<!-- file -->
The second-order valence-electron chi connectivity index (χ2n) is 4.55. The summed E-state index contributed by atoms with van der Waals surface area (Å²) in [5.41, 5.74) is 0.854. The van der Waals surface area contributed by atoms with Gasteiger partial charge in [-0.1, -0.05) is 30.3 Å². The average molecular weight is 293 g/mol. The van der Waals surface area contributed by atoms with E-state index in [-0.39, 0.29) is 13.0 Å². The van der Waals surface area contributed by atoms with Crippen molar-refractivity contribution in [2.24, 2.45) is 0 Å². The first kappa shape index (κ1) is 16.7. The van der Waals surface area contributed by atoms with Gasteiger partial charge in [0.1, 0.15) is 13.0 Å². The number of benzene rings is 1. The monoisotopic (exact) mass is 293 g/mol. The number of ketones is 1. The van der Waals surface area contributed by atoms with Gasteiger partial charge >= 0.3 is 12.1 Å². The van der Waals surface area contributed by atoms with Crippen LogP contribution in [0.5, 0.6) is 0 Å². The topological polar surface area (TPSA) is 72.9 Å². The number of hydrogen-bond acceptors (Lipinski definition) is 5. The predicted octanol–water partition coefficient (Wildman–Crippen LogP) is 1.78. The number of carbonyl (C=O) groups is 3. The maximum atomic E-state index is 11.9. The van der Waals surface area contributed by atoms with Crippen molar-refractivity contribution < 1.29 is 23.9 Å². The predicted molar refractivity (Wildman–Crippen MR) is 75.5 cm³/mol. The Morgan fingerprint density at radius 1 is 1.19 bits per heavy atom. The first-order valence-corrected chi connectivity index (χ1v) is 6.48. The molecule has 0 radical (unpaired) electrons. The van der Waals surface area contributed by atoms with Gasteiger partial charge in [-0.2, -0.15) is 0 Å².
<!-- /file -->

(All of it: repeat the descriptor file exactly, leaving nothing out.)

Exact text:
The second-order valence-electron chi connectivity index (χ2n) is 4.55. The summed E-state index contributed by atoms with van der Waals surface area (Å²) in [5.41, 5.74) is 0.854. The van der Waals surface area contributed by atoms with Gasteiger partial charge in [-0.1, -0.05) is 30.3 Å². The average molecular weight is 293 g/mol. The van der Waals surface area contributed by atoms with E-state index in [-0.39, 0.29) is 13.0 Å². The van der Waals surface area contributed by atoms with Crippen molar-refractivity contribution in [2.24, 2.45) is 0 Å². The first kappa shape index (κ1) is 16.7. The van der Waals surface area contributed by atoms with Gasteiger partial charge in [0.1, 0.15) is 13.0 Å². The number of benzene rings is 1. The monoisotopic (exact) mass is 293 g/mol. The number of ketones is 1. The van der Waals surface area contributed by atoms with Gasteiger partial charge >= 0.3 is 12.1 Å². The van der Waals surface area contributed by atoms with Crippen LogP contribution in [0.5, 0.6) is 0 Å². The topological polar surface area (TPSA) is 72.9 Å². The number of hydrogen-bond acceptors (Lipinski definition) is 5. The predicted octanol–water partition coefficient (Wildman–Crippen LogP) is 1.78. The number of carbonyl (C=O) groups is 3. The maximum atomic E-state index is 11.9. The van der Waals surface area contributed by atoms with Crippen molar-refractivity contribution < 1.29 is 23.9 Å². The predicted molar refractivity (Wildman–Crippen MR) is 75.5 cm³/mol. The Morgan fingerprint density at radius 1 is 1.19 bits per heavy atom. The first-order valence-corrected chi connectivity index (χ1v) is 6.48. The molecule has 0 radical (unpaired) electrons. The van der Waals surface area contributed by atoms with Gasteiger partial charge in [-0.2, -0.15) is 0 Å².